Debating AP

The Room for Debate section* of the New York Times web site notes that Advanced Placement programs in US high schools have “grown enormously in the past decade” and ask a couple of good questions.

Does the growth in Advanced Placement courses serve students or schools well?

Are there downsides to pushing many more students into taking these rigorous courses?

They post responses on the topic from six education “experts”, including, amazingly enough, an actual teacher.


Actually, it’s not much of a debate, but there are some good points made on both sides. And the whole thing is worth a few minutes to read.

However, the idea repeated here that needs the greatest emphasis is that there is nothing magic about AP.

Just putting kids into the classes and having them take the tests will not improve American education, no matter how many schools bow down before the “challenge” index.

From Patrick Welsh, an English teacher at a high school a few non-rush-hour minutes up the road from here:

In part, the explosion in advanced placement test takers has been fueled by Newsweek’s annual cover story on America’s 100 Best High Schools, a listing arrived at by dividing the number of tests given at a school – regardless of the test results – by the number of students in the senior class.

Given the pressure of those rankings, maybe school administrators can be forgiven for beating the bushes to find students to take A.P. exams even if those kids do not have the remotest chance of getting the kind of score that will give them college credit. (A.P. tests are graded on a 1 to 5 scale. The most selective colleges only give credit for scores of 5, while almost no college gives credit for a 2 or a 1.)

And from Saul Geiser, a research associate at the Center for Studies in Higher Education, University of California, Berkeley:

Yet mere enrollment in AP classes (unlike A.P. exam scores) is not a good indicator of how students will perform in college. In extensive studies at the University of California, we have found that while A.P. exam scores are strongly related to student success, the number of A.P. classes that students take in high school bears almost no relationship to college performance. The key is not simply taking A.P., but mastering the material.

That last sentence pretty much says it all.

* I suppose I should mention that the Times includes this little rantfest in the education section of the Room for Debate blogroll. Still don’t understand that decision. :-)

Still Challenging The Index

A little later than usual, Newsweek in its next edition will be presenting it’s annual list of America’s top high schools.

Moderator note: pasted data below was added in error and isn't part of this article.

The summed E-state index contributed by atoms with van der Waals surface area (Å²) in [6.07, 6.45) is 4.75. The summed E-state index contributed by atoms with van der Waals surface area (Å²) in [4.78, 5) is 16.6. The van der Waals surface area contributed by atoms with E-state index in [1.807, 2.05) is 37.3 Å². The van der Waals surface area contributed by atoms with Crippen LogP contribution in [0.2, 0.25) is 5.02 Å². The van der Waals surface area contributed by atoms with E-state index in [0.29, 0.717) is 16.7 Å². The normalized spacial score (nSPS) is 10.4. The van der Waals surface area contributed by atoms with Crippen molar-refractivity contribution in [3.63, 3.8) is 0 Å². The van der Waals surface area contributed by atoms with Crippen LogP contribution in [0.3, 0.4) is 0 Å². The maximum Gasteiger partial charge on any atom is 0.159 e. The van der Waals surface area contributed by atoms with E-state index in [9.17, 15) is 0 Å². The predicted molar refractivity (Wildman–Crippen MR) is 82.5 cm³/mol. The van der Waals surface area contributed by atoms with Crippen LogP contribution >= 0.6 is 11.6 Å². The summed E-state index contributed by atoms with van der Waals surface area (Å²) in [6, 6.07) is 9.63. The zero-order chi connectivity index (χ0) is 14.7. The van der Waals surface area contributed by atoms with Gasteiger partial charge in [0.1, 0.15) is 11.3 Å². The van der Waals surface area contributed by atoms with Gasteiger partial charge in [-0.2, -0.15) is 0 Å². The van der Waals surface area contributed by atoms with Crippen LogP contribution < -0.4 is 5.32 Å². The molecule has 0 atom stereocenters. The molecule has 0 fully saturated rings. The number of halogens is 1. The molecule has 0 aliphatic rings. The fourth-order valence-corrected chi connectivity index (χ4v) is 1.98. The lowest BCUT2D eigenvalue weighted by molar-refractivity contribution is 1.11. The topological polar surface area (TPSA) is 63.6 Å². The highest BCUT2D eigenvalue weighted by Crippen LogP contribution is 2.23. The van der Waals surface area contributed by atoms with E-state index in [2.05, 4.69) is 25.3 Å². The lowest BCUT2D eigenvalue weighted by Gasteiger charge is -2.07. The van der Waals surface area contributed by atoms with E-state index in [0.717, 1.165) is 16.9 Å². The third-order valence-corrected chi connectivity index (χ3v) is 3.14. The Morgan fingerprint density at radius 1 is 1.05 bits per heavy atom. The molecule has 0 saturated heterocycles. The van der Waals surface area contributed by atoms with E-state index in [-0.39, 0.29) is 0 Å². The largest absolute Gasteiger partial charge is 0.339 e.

“Top”, of course, is determined by Jay Mathews’ “challenge” index, a ranking based solely on the number of students who take AP tests without regard for their scores on those tests.

In his Monday Post column Mathews announces the unleashing of Index ’09 and continues with a defense of his belief in AP-for-all as a universal tool for high school reform.

I’ve offered my opinions on both the “challenge” index and the place of AP classes many times in the past (and I’ve never once called it a “formula for failure”).

But for now let’s stick with Mathews’ interpretation of what I’ve included in this little rant fest.

One of my favorite bloggers, Fairfax County instructional technology specialist Tim Stahmer of*, frequently says too many unprepared students are being channeled into AP and urged to go to college.

My response is, what harm does that do? They work harder in high school, and if they graduate still determined not to go to college, they will discover that those AP skills are just what they need to get the best available jobs or trade school slots.

For starters, I’m not the only one who thinks that too many unprepared students are counseled into AP classes. A large majority of AP teachers in surveys, including a recent study from the Fordham Foundation, agree with that statement.

As to urging students to prepare for college, I’ve never said there’s anything wrong with that. My objection is in the way that the AP program is used in most high schools.

Excessive emphasis on AP classes (which the “challenge” index enables), often means that students, especially those with talents and interests that would not be served by a college education, wind up with fewer options.

Not to mention fostering the message that students not on a “college track” are somehow inferior.

Then there’s the idea that “college-prep” skills will serve all students regardless of whether they will (or want to) attend college. It’s a nice concept but that’s not the way it works.

The secondary math curriculum in most districts, which tracks everyone towards taking Calculus, is a good example of why.

Certainly everyone needs many of the same concepts taught in the college track classes but many, if not most, students would be better served with an emphasis on applying those concepts rather than on the conceptual foundations that dominate college-prep curriculums.

If I was running things (yea, right), all students would take a course in practical statistics (as opposed to the heavily theoretical AP stats curriculum).

Anyway, a similar laser-like tracking toward what the universities believe is good preparation is at the core of the other AP programs.

Finally, I have a big problem with the way the “challenge” index is used by both the media and the schools themselves as some kind of definitive measure of high school quality.

I’ve seen too many web sites and press releases from schools a short drive from here trumpeting that they are in the “Newsweek (or Washington Post) Top 100 High Schools in the US” without mentioning the “award” is strictly for students taking tests and nothing else.

There are far too many factors that go into a quality education and this kind of single-number approach detracts from that discussion.

On a larger scale, however, the concept of AP-for-all helps to lock in the traditional view of high school as college-lite when what we need is a total rethinking of the American education system.

* What, no link? :-) BTW, full disclosure: Mathews was nice enough to send me an early look at a draft of his column which made writing this rant and posting it the same morning much easier.

Update (6/9): For those interested, the Newsweek list of “America’s Top High Schools” is now online. And one of the rotating headline features on the main page.